The ideas being explored are promising. They range from environmental sustainability to smart commerce, supply chain digitalisation and the use of robotics. These can create new growth markets for our businesses and good jobs for Singaporeans.

We will invest in incubating and accelerating start-ups, and supporting established companies to expand their R&D to build competitive strengths. Such a vibrant innovation ecosystem will build up our path-finding capabilities.

Fourth, we must find new ways to be a vital node, with rich and deep interconnections with the rest of the world.

As a small city-state, being open is our strength and opportunity. Unlike other major cities, we do not have domestic hinterlands that buffer us against shocks. We cannot take for granted that, in a post-Covid-19 world, we can continue to be the same kind of hub that we used to be.

We must therefore forge new forms of connections, such as digital economy agreements, while deepening our linkages with regional markets to ride on Asia's potential.

We must also remain open to investment and talent from around the world. In this economic climate, we understand that many Singaporeans are anxious about their livelihoods. Our starting point is that our economic strategies must serve the interests of Singaporeans. The foreign investments we attract must create meaningful jobs for our people and strengthen our corporate ecosystem. Singaporeans must receive fair consideration at the workplace.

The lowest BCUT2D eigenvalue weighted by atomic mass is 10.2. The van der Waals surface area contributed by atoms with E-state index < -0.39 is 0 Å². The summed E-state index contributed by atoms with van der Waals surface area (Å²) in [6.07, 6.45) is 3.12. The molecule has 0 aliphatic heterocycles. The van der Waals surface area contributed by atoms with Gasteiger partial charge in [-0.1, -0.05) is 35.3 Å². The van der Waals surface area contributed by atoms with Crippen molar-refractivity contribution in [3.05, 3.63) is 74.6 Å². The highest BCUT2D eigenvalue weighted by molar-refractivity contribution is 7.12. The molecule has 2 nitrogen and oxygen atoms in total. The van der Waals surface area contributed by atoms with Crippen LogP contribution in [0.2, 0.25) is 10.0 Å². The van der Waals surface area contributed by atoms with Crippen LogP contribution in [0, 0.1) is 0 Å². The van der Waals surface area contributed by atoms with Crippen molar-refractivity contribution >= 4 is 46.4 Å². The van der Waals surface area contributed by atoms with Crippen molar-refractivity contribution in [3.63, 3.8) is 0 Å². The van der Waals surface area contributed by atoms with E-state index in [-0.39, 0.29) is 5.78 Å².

We are therefore adapting our manpower policies, including our Employment Pass and S Pass policies, to the changing circumstances, to ensure that Singaporeans' interests are upheld. But to emerge stronger, we must resist any temptation to turn inwards. We cannot close ourselves to the world, or make foreigners unwelcome in our society.

We must always serve the interest of Singaporeans. The best way is to ensure that this little red dot - with no natural resources of any kind, but with a determined, hardworking, forward-looking people - is to remain useful and relevant to the world.

We do this by keeping our economy vibrant and competitive, so that Singaporeans and other people choose to be here, to invest and do business, thereby creating good jobs and opportunities for all of us. Mr Patrick Tay (a labour MP who is National Trades Union Congress assistant secretary-general) is right that we should create even stronger linkages in the form of skills maps, job redesign, and the retraining and reskilling of our workers, to take on new jobs.